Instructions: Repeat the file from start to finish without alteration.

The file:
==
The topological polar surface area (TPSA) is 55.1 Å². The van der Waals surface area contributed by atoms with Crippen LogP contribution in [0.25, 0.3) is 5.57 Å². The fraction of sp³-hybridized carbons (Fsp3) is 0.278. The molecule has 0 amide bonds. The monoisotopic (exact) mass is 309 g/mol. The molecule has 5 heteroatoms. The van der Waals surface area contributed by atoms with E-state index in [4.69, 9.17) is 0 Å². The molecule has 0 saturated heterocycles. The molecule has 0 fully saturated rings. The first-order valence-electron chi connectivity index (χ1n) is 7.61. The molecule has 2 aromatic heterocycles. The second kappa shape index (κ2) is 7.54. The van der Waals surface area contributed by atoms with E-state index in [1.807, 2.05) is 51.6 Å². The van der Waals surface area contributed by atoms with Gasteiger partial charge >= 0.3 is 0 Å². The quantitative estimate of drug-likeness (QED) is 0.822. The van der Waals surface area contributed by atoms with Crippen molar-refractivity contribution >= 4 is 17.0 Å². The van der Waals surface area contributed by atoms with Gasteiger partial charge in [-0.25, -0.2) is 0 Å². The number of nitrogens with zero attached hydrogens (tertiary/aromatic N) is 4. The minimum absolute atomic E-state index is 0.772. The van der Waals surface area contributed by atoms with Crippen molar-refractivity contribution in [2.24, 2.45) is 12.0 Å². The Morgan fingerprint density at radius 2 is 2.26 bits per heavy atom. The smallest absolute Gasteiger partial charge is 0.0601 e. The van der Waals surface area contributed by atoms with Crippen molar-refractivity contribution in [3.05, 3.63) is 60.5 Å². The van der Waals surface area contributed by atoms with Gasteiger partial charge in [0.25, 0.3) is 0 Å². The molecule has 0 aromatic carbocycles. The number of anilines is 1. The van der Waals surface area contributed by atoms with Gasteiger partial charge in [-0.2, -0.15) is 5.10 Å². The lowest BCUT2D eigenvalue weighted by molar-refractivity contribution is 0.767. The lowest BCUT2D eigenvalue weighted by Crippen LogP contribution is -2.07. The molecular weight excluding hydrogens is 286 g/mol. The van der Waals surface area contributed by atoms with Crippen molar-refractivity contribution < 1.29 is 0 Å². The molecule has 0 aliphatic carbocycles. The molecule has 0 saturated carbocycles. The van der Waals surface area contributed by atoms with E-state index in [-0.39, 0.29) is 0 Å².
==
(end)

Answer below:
The topological polar surface area (TPSA) is 55.1 Å². The van der Waals surface area contributed by atoms with Crippen LogP contribution in [0.25, 0.3) is 5.57 Å². The fraction of sp³-hybridized carbons (Fsp3) is 0.278. The molecule has 0 amide bonds. The monoisotopic (exact) mass is 309 g/mol. The molecule has 5 heteroatoms. The van der Waals surface area contributed by atoms with E-state index in [4.69, 9.17) is 0 Å². The molecule has 0 saturated heterocycles. The molecule has 0 fully saturated rings. The first-order valence-electron chi connectivity index (χ1n) is 7.61. The molecule has 2 aromatic heterocycles. The second kappa shape index (κ2) is 7.54. The van der Waals surface area contributed by atoms with E-state index in [1.807, 2.05) is 51.6 Å². The van der Waals surface area contributed by atoms with Gasteiger partial charge >= 0.3 is 0 Å². The quantitative estimate of drug-likeness (QED) is 0.822. The van der Waals surface area contributed by atoms with Crippen molar-refractivity contribution >= 4 is 17.0 Å². The van der Waals surface area contributed by atoms with Gasteiger partial charge in [-0.25, -0.2) is 0 Å². The number of nitrogens with zero attached hydrogens (tertiary/aromatic N) is 4. The minimum absolute atomic E-state index is 0.772. The van der Waals surface area contributed by atoms with Crippen molar-refractivity contribution in [2.24, 2.45) is 12.0 Å². The Morgan fingerprint density at radius 2 is 2.26 bits per heavy atom. The smallest absolute Gasteiger partial charge is 0.0601 e. The van der Waals surface area contributed by atoms with Crippen molar-refractivity contribution in [3.05, 3.63) is 60.5 Å². The van der Waals surface area contributed by atoms with Gasteiger partial charge in [0.25, 0.3) is 0 Å². The molecule has 0 aromatic carbocycles. The number of anilines is 1. The van der Waals surface area contributed by atoms with Gasteiger partial charge in [-0.2, -0.15) is 5.10 Å². The lowest BCUT2D eigenvalue weighted by molar-refractivity contribution is 0.767. The lowest BCUT2D eigenvalue weighted by Crippen LogP contribution is -2.07. The molecular weight excluding hydrogens is 286 g/mol. The van der Waals surface area contributed by atoms with Crippen molar-refractivity contribution < 1.29 is 0 Å². The molecule has 0 aliphatic carbocycles. The molecule has 0 saturated carbocycles. The van der Waals surface area contributed by atoms with E-state index in [-0.39, 0.29) is 0 Å².